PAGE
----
Scientists say they have proof that it will one day be possible to prevent diseases such as vCJD and BSE.
Prions destroy brain tissue
It is thought that these diseases, and others that also progressively destroy the brain, are caused by rogue particles called prions.
A team from Imperial College in London has discovered the development of prion disease can be prevented in mice using molecules produced by the immune system called monoclonal antibodies.
Prions are proteins that bind to normal proteins in the brain and twist them into abnormal shapes. These then clump together, causing brain damage.
We're making promising advances towards a possible treatment.
Monoclonal antibodies work by binding to both prions and normal proteins, blocking them from binding to each other.
Although the work is in its infancy and clinical studies with patients are some years away, the results raise the real possibility that a similar therapy might work on humans.
The Imperial team carried out a 17-month study on mice who were infected with prions which cause the disease scrapie.
Mice treated with monoclonal antibodies have shown no sign of developing scrapie - a year after the untreated mice succumbed to disease.
The monoclonal antibodies appear to have stopped the conversion of normal prion protein into the abnormal infectious form, preventing it accumulating.
A separate group of mice were given monoclonal antibodies, but only after they had started to develop signs of scrapie.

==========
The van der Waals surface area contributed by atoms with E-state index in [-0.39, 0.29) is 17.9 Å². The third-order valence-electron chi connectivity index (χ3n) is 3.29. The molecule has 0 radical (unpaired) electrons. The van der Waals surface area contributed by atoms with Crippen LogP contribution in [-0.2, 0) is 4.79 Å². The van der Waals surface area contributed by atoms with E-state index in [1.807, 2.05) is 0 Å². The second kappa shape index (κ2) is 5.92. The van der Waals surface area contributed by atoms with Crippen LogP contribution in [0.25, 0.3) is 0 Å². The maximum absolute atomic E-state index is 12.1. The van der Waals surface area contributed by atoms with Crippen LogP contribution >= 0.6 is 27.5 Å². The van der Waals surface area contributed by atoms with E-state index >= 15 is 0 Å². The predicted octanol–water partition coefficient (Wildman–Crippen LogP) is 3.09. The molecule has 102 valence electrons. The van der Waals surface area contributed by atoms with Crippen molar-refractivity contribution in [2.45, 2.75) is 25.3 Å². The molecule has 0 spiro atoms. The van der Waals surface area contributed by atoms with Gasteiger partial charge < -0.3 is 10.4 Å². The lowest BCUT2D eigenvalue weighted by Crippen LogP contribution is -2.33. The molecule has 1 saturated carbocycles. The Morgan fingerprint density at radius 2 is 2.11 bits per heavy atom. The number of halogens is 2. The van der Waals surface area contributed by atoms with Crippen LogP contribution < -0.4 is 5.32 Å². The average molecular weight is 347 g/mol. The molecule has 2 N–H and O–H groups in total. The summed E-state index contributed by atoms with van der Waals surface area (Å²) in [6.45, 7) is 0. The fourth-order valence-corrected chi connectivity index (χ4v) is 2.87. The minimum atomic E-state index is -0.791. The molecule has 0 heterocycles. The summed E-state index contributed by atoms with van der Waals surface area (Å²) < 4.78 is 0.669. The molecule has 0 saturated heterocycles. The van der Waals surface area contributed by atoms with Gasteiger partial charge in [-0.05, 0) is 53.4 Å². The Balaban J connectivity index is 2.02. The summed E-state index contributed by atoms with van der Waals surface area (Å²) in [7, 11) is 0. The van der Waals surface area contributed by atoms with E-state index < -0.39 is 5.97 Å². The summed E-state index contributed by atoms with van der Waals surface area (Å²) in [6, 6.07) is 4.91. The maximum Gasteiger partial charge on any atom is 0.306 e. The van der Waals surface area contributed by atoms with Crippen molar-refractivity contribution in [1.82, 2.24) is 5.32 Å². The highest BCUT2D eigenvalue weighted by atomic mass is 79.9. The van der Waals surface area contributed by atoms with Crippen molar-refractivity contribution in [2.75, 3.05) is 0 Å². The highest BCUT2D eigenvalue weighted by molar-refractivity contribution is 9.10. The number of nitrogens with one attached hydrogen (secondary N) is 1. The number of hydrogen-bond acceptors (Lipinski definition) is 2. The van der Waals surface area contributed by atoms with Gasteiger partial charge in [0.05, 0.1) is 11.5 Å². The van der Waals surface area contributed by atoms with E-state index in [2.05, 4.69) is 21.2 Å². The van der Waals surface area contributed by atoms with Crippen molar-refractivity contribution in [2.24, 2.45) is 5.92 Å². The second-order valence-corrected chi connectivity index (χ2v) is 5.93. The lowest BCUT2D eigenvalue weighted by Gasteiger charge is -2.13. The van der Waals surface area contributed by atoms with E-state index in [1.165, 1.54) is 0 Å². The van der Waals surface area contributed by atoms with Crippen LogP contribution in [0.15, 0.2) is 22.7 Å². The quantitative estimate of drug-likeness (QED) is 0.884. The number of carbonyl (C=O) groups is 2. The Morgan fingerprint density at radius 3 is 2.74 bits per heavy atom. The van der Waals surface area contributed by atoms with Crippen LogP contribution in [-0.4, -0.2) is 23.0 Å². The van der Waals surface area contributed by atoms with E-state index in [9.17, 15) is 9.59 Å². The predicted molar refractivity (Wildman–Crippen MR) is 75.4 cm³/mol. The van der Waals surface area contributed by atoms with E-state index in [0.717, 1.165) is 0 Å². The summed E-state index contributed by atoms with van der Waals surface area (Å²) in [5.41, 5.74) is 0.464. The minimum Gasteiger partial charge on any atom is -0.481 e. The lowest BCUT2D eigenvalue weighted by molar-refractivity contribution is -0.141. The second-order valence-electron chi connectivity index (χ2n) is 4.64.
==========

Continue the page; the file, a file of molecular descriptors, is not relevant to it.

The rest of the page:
In this case, the treatment had no effect on slowing the course of the disease.
The next stage of the research will focus on trying to raise concentrations of monoclonal antibodies in the brain so that they have an impact on slowing the disease once it has begun to take hold.
Researchers also hope to genetically modify the monoclonal antibodies to make them more closely resemble human antibodies so they can be used in clinical trials.
Lead researcher Dr Simon Hawke warned that much more work was needed to translate the findings into a possible preventative treatment for humans.
But he said: "The good news is we're making promising advances towards a possible treatment.
"On one hand, if future tests can identify those who are ill before neurological disease sets in, then monoclonal antibodies might form the basis of a useful preventative treatment.
"Of course, the success of this strategy will depend on the availability of a reliable test to diagnose CJD in pre-symptomatic patients, which doesn't yet exist.
"On the other hand, if large enough concentrations of antibodies can be achieved in the brain, then treatment of patients with neurological disease might be possible, but we can't even begin to contemplate this until we've done work to humanise the antibodies."
Professor John Collinge, head of the Medical Research Council Prion Unit, said the results of the work were "extremely encouraging".
However, he said: "It is important not to raise false expectations and to emphasise that a considerable amount of further work - in particular to see whether these or other of our antibodies can block the progression of the disease in the brain when symptoms have developed - is necessary.
"Also, making these mouse antibodies compatible for humans is crucial if we are to use them as the basis of a treatment for people."
The research is published in the journal Nature.